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In re Marriage of Helland

Court of Appeals of Arizona, First Division

October 30, 2014

In re the Marriage of: KARA D. HELLAND, Petitioner/Appellant/Cross-Appellee,
v.
STEVEN W. HELLAND, Respondent/Appellee/Cross-Appellant

Appeal from the Superior Court in Navajo County. No. S0900DO201000618. The Honorable Robert B. Van Wyck, Judge Retired.

For Petitioner/Appellant/Cross-Appellee: Thomas M. Quigley, Sherman & Howard LLC, Phoenix.

For Respondent/Appellee/Cross-Appellant: Douglas C. Gardner, Davis Miles McGuire Gardner PLLC, Tempe.

Judge Lawrence F. Winthrop delivered the opinion of the Court, in which Presiding Judge Patricia K. Norris and Judge John C. Gemmill joined.

OPINION

Page 563

[236 Ariz. 198] WINTHROP, Judge

[¶1] Kara D. Helland (Wife) appeals those portions of the superior court's Decree of Dissolution allocating a disability policy purchased by the marital community to Steven W. Helland (Husband) as his separate property. Wife also appeals the superior court's determination that she had not proven waste of the community-owned medical practice. Husband appeals that portion of the decree awarding spousal maintenance to Wife. For the following reasons, we affirm.

FACTS AND PROCEDURAL BACKGROUND

[¶2] Husband and Wife were married in 1989. Husband worked as an anesthesiologist [236 Ariz. 199]

Page 564

 until 2000, when a disability left him unable to perform that occupation. At that time, Husband began receiving benefits pursuant to an " own occupation" disability insurance policy the community purchased in 1995, which pays benefits to Husband because he is no longer able to perform the occupation he held when the community purchased the policy. Thus, Husband received benefits under the policy because he can no longer practice anesthesiology, even though he remained able to practice in other areas of medicine or work in another field. The policy provides a monthly payment to Husband until he reaches the age of sixty-five, does not require Husband to continue to pay policy premiums during his disability, and automatically increases the monthly payments each year. At the time of trial, Husband received $14,984.80 in benefits each month.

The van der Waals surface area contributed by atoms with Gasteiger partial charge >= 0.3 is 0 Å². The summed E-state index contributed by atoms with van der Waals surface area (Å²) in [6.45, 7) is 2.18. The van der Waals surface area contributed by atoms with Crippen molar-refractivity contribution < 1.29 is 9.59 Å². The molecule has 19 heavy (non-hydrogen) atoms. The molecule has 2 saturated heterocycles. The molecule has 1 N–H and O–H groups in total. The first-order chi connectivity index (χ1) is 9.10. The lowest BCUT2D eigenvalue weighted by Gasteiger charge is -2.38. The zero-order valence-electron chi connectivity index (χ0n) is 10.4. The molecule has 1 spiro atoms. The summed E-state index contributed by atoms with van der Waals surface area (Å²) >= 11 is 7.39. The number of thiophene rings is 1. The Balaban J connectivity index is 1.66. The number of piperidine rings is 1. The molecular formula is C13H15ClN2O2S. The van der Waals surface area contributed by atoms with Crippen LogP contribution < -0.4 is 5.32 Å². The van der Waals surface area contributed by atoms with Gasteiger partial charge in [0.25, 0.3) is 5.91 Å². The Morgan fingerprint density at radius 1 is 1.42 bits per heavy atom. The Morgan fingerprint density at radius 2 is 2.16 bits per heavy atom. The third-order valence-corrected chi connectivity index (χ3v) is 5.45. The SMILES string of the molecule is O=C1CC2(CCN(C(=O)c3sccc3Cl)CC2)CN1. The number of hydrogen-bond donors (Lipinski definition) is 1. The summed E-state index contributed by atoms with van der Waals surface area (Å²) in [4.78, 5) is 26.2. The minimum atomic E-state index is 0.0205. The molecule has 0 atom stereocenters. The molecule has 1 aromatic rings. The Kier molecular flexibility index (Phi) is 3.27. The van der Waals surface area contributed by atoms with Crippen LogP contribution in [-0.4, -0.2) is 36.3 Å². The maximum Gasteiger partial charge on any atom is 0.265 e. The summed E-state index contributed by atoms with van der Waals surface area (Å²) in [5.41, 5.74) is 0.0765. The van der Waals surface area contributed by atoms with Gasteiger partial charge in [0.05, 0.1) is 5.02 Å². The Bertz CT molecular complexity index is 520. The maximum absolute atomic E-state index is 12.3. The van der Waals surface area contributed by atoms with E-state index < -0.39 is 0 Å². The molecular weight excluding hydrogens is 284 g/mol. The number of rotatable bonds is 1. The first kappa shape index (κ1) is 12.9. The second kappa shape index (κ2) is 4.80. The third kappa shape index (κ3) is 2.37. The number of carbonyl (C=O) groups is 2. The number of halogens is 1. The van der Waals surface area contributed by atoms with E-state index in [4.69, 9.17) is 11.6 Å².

[¶3] After Husband's disability, he retrained as a pain management specialist and Husband and Wife established a pain management medical practice in Show Low, Arizona. Wife managed the business. As a result of Husband's unrelated criminal activities, the Arizona Medical Board revoked Husband's medical license in July 2011; thus, he could not continue to operate the medical practice. Before Husband's medical license was revoked, the parties sold the practice and the building in which it operated to another physician for $750,000.

[¶4] Wife filed this dissolution action in November 2010. The superior court conducted a three-day trial concerning the division of community property and spousal maintenance. The court ruled that the income from the disability insurance policy became Husband's sole and separate property when the marriage was terminated by the filing of the dissolution action. The court rejected Wife's argument that Husband's criminal activities constituted waste that destroyed part of the value of the medical practice and denied her request for an equalization payment or credit. The court determined Wife was entitled to spousal maintenance pursuant to Arizona Revised Statutes (" A.R.S." ) section 25-319(A)[1] and awarded her $5,000 per month for seven years.

[¶5] After the superior court ruled on Husband's post-trial motions, Wife timely appealed and Husband timely cross-appealed. We have jurisdiction pursuant to A.R.S. § 12-2101(A)(1).

ISSUES

[¶6] Wife argues the superior court erred as a matter of law in concluding that the benefits received from the disability insurance policy after the termination of the marriage are Husband's sole and separate property. Wife also contends the court abused its discretion by ruling she failed to prove her claim of waste concerning the medical practice.

[¶7] Husband challenges the court's decision to award Wife spousal maintenance. He also challenges the amount and ...


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